Community college and university students in San Luis Obispo County will likely see the cost of classes increase, residents will have reduced access to in-home care, and local school districts may have to make more cuts because of a loss of transportation funding as a result of deeper state budget cuts.
Gov. Jerry Brown announced this week a plan to impose $980 million in midyear cuts to a dozen programs starting in January.
Brown’s early declaration is good and bad news for the county’s 10 school districts. K-12 school districts will face a $79.6 million reduction in general funding and a $248 million elimination of bus transportation money.
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But that amount is far less than the $1.5 billion that school districts faced losing under lawmakers’ June budget.
For San Luis Obispo County school districts, that equates to a $1.7 million cut in transportation funding and about $500,000 in general funding.
County schools Superintendent Julian Crocker said local school districts, which have slashed more than $50 million over the past three years, could be forced to make further reductions in personnel.
“It wasn’t as bad as it could have been,” he said of the midyear cuts. “We’re not rebuilding, we’re not restoring.”The transportation cuts will disproportionately impact smaller, more rural districts, such as Shandon Joint Unified, which spends a larger proportion of its budget busing students to and from school, Crocker noted.
The Shandon district, with about 312 students, will lose about $81,000 in state transportation funds — more than half the money the state gives the district for school bus funding.
Shandon Superintendent Rodney Wallace said he spent two hours brainstorming with staff on Wednesday to reduce bus routes, but doesn’t believe doing so is possible.
“The concern is that our students who live way out in rural areas, their attendance would drop, which then would hurt us financially,” he said.
The Lucia Mar district will see the largest cut to transportation funding — estimated at about $500,000 by district officials — but will use reserve funds set aside specifically for midyear cuts to fill the gap.
However, noted Raynee Daley, assistant superintendent of business services, K-12 districts could face deeper cuts next fall if voters reject Brown’s $7 billion plan to raise sales taxes as well as income taxes on the wealthy.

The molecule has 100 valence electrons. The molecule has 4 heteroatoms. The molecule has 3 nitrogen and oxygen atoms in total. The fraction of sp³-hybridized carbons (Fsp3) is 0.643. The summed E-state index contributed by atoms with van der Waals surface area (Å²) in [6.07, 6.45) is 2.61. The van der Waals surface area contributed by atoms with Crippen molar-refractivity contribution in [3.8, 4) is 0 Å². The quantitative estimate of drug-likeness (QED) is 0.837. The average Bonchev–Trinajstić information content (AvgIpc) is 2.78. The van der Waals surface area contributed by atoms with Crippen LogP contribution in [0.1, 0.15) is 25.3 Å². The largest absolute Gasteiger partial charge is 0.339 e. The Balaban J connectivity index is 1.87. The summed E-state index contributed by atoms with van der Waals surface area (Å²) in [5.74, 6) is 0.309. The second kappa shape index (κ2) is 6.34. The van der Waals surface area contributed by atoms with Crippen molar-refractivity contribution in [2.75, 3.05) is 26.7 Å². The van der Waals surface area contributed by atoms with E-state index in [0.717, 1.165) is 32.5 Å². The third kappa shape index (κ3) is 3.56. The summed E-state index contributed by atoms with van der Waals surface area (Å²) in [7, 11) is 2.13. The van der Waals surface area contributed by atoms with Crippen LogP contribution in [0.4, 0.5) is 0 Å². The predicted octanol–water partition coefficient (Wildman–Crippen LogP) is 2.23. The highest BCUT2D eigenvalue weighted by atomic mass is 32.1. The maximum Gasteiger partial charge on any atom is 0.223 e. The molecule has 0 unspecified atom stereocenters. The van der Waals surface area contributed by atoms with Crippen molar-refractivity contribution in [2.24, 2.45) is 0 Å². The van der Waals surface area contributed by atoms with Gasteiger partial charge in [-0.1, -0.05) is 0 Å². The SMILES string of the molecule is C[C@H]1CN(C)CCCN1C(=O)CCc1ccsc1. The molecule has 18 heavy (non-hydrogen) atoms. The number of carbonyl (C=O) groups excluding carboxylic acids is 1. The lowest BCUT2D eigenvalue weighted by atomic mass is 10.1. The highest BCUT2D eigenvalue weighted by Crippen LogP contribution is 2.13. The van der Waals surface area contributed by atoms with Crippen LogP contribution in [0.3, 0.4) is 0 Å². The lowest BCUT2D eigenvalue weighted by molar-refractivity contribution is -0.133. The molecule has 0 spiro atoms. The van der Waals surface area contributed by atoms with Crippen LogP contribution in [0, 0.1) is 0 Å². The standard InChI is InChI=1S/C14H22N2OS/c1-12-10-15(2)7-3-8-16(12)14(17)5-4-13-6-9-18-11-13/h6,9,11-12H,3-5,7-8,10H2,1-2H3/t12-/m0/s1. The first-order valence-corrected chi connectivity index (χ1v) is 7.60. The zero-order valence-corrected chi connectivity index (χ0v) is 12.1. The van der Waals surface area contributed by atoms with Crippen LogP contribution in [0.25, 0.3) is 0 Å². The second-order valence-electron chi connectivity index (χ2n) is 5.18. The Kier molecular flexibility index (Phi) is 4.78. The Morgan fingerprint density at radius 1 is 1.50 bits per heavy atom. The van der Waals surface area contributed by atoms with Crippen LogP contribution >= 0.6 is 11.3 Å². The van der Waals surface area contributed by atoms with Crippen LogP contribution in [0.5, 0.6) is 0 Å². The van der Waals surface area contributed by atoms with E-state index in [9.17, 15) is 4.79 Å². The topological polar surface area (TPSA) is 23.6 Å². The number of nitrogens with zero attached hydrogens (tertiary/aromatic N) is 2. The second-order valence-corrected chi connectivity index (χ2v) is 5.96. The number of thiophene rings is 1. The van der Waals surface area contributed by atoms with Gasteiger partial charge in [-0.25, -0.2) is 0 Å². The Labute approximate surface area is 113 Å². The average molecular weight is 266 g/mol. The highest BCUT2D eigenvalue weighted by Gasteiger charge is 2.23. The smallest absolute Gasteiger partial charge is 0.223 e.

Cuesta College will lose $605,000 in state funds, plus $100,000 in expected revenue from a fee increase taking place later than anticipated.
Students will also be expected to pay an additional $10 per unit starting in the summer session — bringing the cost to $46 a unit.
The college expects to make up the $705,000 in a number of ways: a voluntary salary reduction by Cuesta College President Gil Stork and the college’s three vice presidents at about a $20,000 savings; not filling unoccupied positions to save about $250,000; and reducing operational budgets and delaying purchases for $30,000.
The remaining $405,000 gap will be filled with one-time contingency money the college was able to stave off using last year, Stork said.
Additional layoffs are not on the table, Stork said.
Brown’s plan to cut funding to the California State University system by $100 million means a $5.3 million reduction in funding to Cal Poly, said Larry Kelley, vice president for administration and finance. A fee increase approved recently by the CSU board of trustees will provide about $5.8 million to Cal Poly, effectively filling that gap, he said.
However, the state has reduced funding to the university by about 43 percent in the past four years, and students and tuition now pay for about 60 percent of operating expenses at Cal Poly.
Kelley said students will be able to participate in an advisory vote early next year on a new Cal Poly fee that would start at $160 per quarter next fall, rise to $210 per quarter in fall 2013 and to $260 per quarter in fall 2014.
Lee Collins, director of the county’s Department of Social Services, said In-Home Supportive Services faces “a potentially devastating” cut.
The budget passed by the Legislature and signed by Brown included a “trigger” that calls for a 20 percent reduction in the hours of service authorized for program participants.
He said the program in the county takes care of 1,605 individuals a month, each of whom averaged 104 hours of service monthly. That would drop to 80 hours, he said.
IHSS, he said, helps people in need with cooking, shopping, cleanup, laundry, feeding, dressing, assistance with walking and assistance with bowel and bladder care — “a spectrum of services that span the simplest domestic chores to the much more personal kind of service.”
Federal, state and county governments each pay a portion of the costs — 50 percent, 34.5 percent, and 17.5 percent, respectively.
“A 20 percent cut in hours,” Collins wrote in an email to The Tribune, “would have an immediate impact on the health and safety of these individuals, as there would be fewer of these medically necessary domestic and personal services available to them.”
“You may hear some people sound the alarm about how many of these folks will end up in institutional care — and undoubtedly some will — but it is much more likely that the vast majority will simply lead lives that are less healthy,” Collins wrote.
Proposed cuts to IHSS, Collins noted, were enjoined by a U.S. district court on Dec. 1. The next hearing on the matter is scheduled in federal court on Jan. 19.
Meanwhile, library patrons shouldn’t notice a difference as a result of the elimination of state grants to local libraries.
County Library Director Brian Reynolds said he was expecting a $41,000 cut, but was hoping for no drop at all in revenues. If he has to cut, he will do it by not filling positions.